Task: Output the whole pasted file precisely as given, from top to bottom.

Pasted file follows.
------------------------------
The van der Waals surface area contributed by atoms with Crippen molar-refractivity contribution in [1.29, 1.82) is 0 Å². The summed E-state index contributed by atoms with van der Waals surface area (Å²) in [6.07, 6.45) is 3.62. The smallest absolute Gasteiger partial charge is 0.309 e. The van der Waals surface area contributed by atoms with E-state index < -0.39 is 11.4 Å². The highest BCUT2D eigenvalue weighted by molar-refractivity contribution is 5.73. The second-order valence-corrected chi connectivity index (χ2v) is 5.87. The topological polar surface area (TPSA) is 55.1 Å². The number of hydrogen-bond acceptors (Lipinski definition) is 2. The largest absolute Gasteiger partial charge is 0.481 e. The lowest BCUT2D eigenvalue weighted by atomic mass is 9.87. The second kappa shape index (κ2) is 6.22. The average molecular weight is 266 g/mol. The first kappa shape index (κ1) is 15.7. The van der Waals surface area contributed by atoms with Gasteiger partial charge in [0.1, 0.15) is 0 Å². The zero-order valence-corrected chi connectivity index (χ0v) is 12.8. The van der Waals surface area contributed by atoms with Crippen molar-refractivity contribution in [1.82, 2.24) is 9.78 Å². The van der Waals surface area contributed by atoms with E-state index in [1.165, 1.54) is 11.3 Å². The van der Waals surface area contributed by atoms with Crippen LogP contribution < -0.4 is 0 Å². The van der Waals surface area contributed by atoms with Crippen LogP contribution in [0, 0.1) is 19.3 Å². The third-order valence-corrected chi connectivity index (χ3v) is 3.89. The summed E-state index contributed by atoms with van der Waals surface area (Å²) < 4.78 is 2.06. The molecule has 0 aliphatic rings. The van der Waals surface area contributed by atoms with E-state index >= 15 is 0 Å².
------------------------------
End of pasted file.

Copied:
The van der Waals surface area contributed by atoms with Crippen molar-refractivity contribution in [1.29, 1.82) is 0 Å². The summed E-state index contributed by atoms with van der Waals surface area (Å²) in [6.07, 6.45) is 3.62. The smallest absolute Gasteiger partial charge is 0.309 e. The van der Waals surface area contributed by atoms with E-state index < -0.39 is 11.4 Å². The highest BCUT2D eigenvalue weighted by molar-refractivity contribution is 5.73. The second-order valence-corrected chi connectivity index (χ2v) is 5.87. The topological polar surface area (TPSA) is 55.1 Å². The number of hydrogen-bond acceptors (Lipinski definition) is 2. The largest absolute Gasteiger partial charge is 0.481 e. The lowest BCUT2D eigenvalue weighted by atomic mass is 9.87. The second kappa shape index (κ2) is 6.22. The average molecular weight is 266 g/mol. The first kappa shape index (κ1) is 15.7. The van der Waals surface area contributed by atoms with Gasteiger partial charge in [0.1, 0.15) is 0 Å². The zero-order valence-corrected chi connectivity index (χ0v) is 12.8. The van der Waals surface area contributed by atoms with Crippen molar-refractivity contribution in [1.82, 2.24) is 9.78 Å². The van der Waals surface area contributed by atoms with E-state index in [1.165, 1.54) is 11.3 Å². The van der Waals surface area contributed by atoms with Crippen LogP contribution < -0.4 is 0 Å². The van der Waals surface area contributed by atoms with Crippen LogP contribution in [0, 0.1) is 19.3 Å². The third-order valence-corrected chi connectivity index (χ3v) is 3.89. The summed E-state index contributed by atoms with van der Waals surface area (Å²) < 4.78 is 2.06. The molecule has 0 aliphatic rings. The van der Waals surface area contributed by atoms with E-state index >= 15 is 0 Å².